Rock carving of Buddha, near Gilgit, Pakistan. Street scene, Gilgit, Pakistan Fruit and vegetable stall, Gilgit, Pakistan
A fruit and vegetable stall, Gilgit.
Shops at Gilgit, Pakistan
The mountains provide a barren and dramatic backdrop to the small shops.
Moti (Pearl) Mosque, Gilgit, Pakistan.
Moti (Pearl) Mosque, Gilgit.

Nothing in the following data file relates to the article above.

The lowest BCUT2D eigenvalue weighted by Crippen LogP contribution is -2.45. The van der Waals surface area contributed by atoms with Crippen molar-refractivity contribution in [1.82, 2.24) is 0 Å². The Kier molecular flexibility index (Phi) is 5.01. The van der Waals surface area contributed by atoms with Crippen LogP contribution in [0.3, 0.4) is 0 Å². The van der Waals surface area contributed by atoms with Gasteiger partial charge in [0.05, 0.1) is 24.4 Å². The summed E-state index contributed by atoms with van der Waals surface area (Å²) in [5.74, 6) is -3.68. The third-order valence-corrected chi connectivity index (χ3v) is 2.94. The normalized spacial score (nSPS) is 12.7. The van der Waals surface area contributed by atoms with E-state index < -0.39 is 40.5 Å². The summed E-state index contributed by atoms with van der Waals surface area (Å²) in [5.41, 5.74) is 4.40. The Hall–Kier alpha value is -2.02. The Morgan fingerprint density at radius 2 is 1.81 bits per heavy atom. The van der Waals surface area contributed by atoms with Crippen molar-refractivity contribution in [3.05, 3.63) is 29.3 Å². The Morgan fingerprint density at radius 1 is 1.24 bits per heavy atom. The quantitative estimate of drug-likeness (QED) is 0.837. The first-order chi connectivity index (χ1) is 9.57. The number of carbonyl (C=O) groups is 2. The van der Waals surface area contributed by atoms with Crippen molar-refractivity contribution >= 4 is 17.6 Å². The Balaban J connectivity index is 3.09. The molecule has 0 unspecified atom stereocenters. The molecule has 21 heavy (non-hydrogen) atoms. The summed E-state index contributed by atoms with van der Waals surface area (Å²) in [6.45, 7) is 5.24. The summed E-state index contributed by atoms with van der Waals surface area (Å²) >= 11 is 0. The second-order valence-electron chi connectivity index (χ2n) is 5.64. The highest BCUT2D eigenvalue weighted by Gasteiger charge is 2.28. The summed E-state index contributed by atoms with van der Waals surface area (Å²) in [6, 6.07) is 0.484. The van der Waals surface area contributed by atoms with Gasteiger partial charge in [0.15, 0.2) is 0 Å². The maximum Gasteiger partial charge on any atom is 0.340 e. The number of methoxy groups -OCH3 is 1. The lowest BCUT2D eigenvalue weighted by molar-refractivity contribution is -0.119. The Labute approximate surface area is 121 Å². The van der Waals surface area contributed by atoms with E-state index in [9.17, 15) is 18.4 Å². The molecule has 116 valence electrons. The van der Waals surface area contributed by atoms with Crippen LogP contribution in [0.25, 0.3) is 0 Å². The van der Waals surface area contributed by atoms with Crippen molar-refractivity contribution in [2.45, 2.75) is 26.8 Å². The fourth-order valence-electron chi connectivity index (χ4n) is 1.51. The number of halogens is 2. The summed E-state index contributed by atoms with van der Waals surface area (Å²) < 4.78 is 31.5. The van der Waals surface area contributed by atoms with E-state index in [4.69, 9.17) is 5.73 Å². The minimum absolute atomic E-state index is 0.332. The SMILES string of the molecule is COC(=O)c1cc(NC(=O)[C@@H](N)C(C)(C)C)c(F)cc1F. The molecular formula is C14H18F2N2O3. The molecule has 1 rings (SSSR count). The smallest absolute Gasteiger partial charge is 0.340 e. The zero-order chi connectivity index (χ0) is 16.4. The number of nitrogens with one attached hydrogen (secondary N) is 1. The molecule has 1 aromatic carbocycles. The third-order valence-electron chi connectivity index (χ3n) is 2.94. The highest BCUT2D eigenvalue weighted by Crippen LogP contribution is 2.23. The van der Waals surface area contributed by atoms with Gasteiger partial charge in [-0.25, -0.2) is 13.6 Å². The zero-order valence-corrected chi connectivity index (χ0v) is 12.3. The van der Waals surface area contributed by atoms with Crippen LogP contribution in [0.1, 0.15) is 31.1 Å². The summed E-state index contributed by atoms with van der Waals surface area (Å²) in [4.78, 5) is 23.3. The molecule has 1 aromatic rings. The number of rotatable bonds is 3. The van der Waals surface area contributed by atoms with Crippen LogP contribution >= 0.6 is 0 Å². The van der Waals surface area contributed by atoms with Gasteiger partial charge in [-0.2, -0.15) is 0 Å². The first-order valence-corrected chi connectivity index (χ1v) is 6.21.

Tuesday 16th August. We had to make an early start, getting up at 4 a.m., breakfast at 4.30 and we were away by 6. This was the start of the Journey back down the Karakoram Highway to Abbottabad. It eventually took 17 hours to cover the same distance as that between Cardiff and Dover and easily surpassed all other journeys I had made in terms of discomfort and inconvenience. On the outskirts of Gilgit ( which actually means bad mud according to Dr. Shaheed ) we had to stop at our first checkpoint. Unfortunately the bus in front carrying the other group had a flat tyre and so while Mansoor had to fill in everyones details in the police book, the other driver was busy jacking up the other bus. We all had to sign the police book by our names and then wait for the repairs to be carried out. The police checkpoint mainly consisted of a hand operated barrier with several beds positioned by the roadside. The repairs took a long time, with every minute adding to the hours it would take to reach Abbottabad. At last we moved off, but hadn't gone far up the road before there was a loud hissing sound and we found out that our bus had burst a tyre. We drove on until we came to another police checkpoint where we had to stop. The bus was parked about three quarters of a metre from a sheer drop of about two hundred feet down into the River Indus. Our driver jacked up the bus and replaced the tyre while we signed our names against our details in the police book. We had suffered more delays and the journey was becoming increasingly infuriating. There were about five police checkpoints in all and at each one Mansoor had to get out and write the details of all thirty of us into the book. It took an absolute age and we all dreaded the sight of a metal pole across the road, signalling another checkpoint. The next stop was at Jaglot, to repair the old tyre so that we still had a spare. We parked by a ramshackle row of shops and straight in front of the garage, with its grimy interior and bits of machinery. While I was sitting in my seat, the driver came over, undid the engine hatch in the floor and started revving the engine by hand. The fumes from the low quality petrol made me nauseous and so I decided to take a look at the shops. The fruit and vegetable stall nearby was an interesting array of colour, and the piles of grapes had attracted unbelievably large hornets. These are the insects whose sting has been described as like being punctured by a hot rivet, and can be fatal. Shops at Jaglot, where we stopped for repairs. When we arrived at Chilas spots of rain appeared while we drank tea opposite the Shangri-La hotel. The fields behind the shops were full of healthy looking crops. We had been travelling for hours and the road just seemed to go on forever. The disheartening thing was that one stretch of road looked pretty much like any other, distance markers were a rare sight and so there was an illusion of little or no progress. The monotony was broken at one point, when an eagle was sighted flying in the gorge at the same level as the bus. As we approached it flew alongside us and because we couldn't see the road, just the sheer drop, it was as if we were flying along with the bird. It had a massive beak, magnificent pale yellow hood and a huge wingspan. The bus rolled into one of the dirtiest and most grim looking towns I had seen in Pakistan, this was Besham. Dodging a cow standing at the side of the street and stepping over the trash in the gutter, I followed the others into a courtyard and up a flight of stairs. The room that we entered contained a large table and a television on a wall bracket. While we watched Star TV, some tea was brought out for us. It was at this point that I started to feel ill, my stomach was hurting and my head felt as if I had the flu. As I felt worse and worse the stop in Besham just got longer. We had had to stop because the fuel tank in the bus was leaking. When the busses finally returned (and that took a long time), no one could find Mansoor. When he appeared there was some problem with the driver, I never did find out exactly what, but it seems he was demanding to rest or stay longer to talk to his friends. The driver was at last persuaded to return to the cab, but as he climbed in he slammed the door angrily behind him. A decorated truck at Besham. As darkness fell, the farcical journey continued. I was not feeling at all well and to add to the gloom, it started to rain. We then embarked on a colossal climb up into the hills, past woods and fields. The harsh singing of insects was audible even above the noise of the labouring engine. As is often a danger in Northern Pakistan, the rain was now starting to wear away at the road as it streamed across it in fast rivulets. At one point we were held up by a painted truck coming in the opposite direction, which had become lodged in the mixture of mud and water. Luckily for us we got past and were able to continue. The road continued its climb and very soon the whole valley below was illuminated by extraordinarily bright flashes of lightning. Little sign of habitation could be seen outside. As we neared Abbottabad we saw a car parked in the road ahead. The boot was open and was being searched by a group of police from the Frontier Constabulary, all armed with Kalashnikovs which glinted in our headlights. For a couple of awful seconds I feared they would flag us down and make us unload all our backpacks for them to be searched. However, our driver paused and was waved on by a policeman. Reaching the town of Mansehra we knew we were getting close to Abbottabad. The flu type of feeling in my head had started to recede but my stomach was no better and the joints in my knees were aching from the seventeen hours of almost total inaction. We rolled into Abbottabad, and within a few minutes we were turning into the drive of the Adventure Foundation bungalow. Wondering if I could still walk properly, I climbed out of my seat, relieved that the worst journey I had ever undertaken was over. Mercifully, the baggage was unloaded quickly from the roof and I put all of my things into the long room I was to sleep in. I was soon reunited with my small travel bag, which I collected from a room full of skis. I then remembered with delight that my bag contained two completely clean T-shirts, something I hadn't seen in a long time.